It’s seems that with all Microsoft has done wrong, Linux appears to do everything right. With the recent boom of Ubuntu, and its adoption by DELL, Linux can do no wrong. It’s about time that someone point out the obvious and show the world that Linux isn’t perfect… yet.
Since it is so popular, and my current distribution of choice, we might as well use Ubuntu as the specimen for this review.
Problem one: the bugs. A recent bug has come to my attention, and it’s just one of many. The particular bug to which I am referring has a nasty effect of causing my laptop to overheat. This is rather hindering to my daily routine. It is especially annoying when I’m attempting to compile the code I’ve written that day.
Windows may have plenty of bugs, but at least it doesn’t cause my laptop to heat up to extreme temps and shut down. Bugs like these are just one of the reasons I keep Windows around.
Solution: better bug testing and faster results
Problem two: incompatibility. Let’s face it, most programs don’t work on Linux. Granted, I can spend the time setting up WINE or even learn to use a different program, but time is money. I’d like my programs to just work… especially the games.
I’m also sick of having to download and compile programs that aren’t in repositories. Pick a standard, use it. There are a lot of programs out there, and many of them are written for Linux, but they aren’t always very accessible. Downloading source code, and compiling, is not something that the average Joe will be able to do.
Windows, I’m sad to say, has the luxury of being number one. Therefore, most programs just work. It’s nice.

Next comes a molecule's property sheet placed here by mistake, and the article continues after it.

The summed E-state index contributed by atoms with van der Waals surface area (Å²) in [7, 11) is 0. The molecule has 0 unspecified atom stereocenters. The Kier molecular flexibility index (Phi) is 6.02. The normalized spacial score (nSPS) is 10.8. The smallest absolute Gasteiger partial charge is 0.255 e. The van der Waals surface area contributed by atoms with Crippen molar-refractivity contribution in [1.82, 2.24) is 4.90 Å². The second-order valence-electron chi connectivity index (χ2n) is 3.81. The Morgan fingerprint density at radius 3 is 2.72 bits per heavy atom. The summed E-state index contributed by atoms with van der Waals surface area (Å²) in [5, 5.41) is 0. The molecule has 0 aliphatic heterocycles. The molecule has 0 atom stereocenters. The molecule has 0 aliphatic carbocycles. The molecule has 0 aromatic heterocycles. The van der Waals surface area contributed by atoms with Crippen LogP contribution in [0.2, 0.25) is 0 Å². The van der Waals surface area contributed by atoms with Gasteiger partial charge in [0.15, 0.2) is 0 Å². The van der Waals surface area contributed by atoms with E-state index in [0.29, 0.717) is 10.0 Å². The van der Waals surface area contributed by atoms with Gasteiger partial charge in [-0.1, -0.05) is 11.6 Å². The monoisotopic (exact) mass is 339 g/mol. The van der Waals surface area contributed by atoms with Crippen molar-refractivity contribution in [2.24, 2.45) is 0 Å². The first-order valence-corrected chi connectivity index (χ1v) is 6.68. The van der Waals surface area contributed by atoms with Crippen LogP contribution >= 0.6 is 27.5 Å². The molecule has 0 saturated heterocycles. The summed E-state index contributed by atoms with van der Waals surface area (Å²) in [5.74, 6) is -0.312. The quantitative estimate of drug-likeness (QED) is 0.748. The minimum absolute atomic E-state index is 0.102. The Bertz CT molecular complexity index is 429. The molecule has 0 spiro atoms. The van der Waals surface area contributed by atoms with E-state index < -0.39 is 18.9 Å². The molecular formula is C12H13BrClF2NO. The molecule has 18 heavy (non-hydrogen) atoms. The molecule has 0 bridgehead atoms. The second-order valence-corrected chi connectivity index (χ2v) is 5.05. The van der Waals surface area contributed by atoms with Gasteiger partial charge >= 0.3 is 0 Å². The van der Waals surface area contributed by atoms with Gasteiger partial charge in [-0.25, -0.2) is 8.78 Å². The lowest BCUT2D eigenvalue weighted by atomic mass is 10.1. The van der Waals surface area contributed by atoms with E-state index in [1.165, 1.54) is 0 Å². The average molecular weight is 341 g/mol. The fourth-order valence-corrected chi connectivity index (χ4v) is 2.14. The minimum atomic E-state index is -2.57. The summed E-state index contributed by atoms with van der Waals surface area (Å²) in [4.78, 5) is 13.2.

Solution: get software developers to make us some good stuff or make WINE easier to use
Problem three: formats. I wish that someone would agree on the codec issue. Some distros have them, and some don’t. The issue is apparently related to legalities, but when I’m using my computer all I know is, “I need them.” I need mp3, wma, wmv, and I’d really like to watch DVDs too. Getting all these codecs can be easy if you use Automatix, but the Ubuntu team doesn’t really want you to do that.
Solution: help fix Automatix or give us a better way to get what we need
Problem four: support. I know how Linux works. If you have a problem, Google it or seach the forums. Ubuntu’s forums are really an excellent tool and you can almost always find an answer there. The problem lies in the type of answer you get. When using Windows the answers tend to be:
“Click this, then click that, and hit the OK button.”
“Restart your computer.”
As much as I hate to do it, or recommend it, most problems with Windows can be solved with a simple restart. Now, when it comes to Ubuntu, the answers tend to be:
“Open the terminal and type <long section of codes and commands>.”
See the difference? Most people would probably be lost at the word “terminal.”
Solution: better failsafe techniques and problem solving software
In the end…
Ubuntu has come a long way in relation to other distros. It still has a lot to do, and it has to be careful. Convenience is nice, but you don’t want to alienate to hardcore Linux users. There is a happy medium… somewhere. My advice? Stop trying to beat Windows. Make bug #1, the primary goal, to make an excellent distro. Then let Microsoft worry about beating you. This constant effort to beat Windows will only turn Ubuntu into Windows.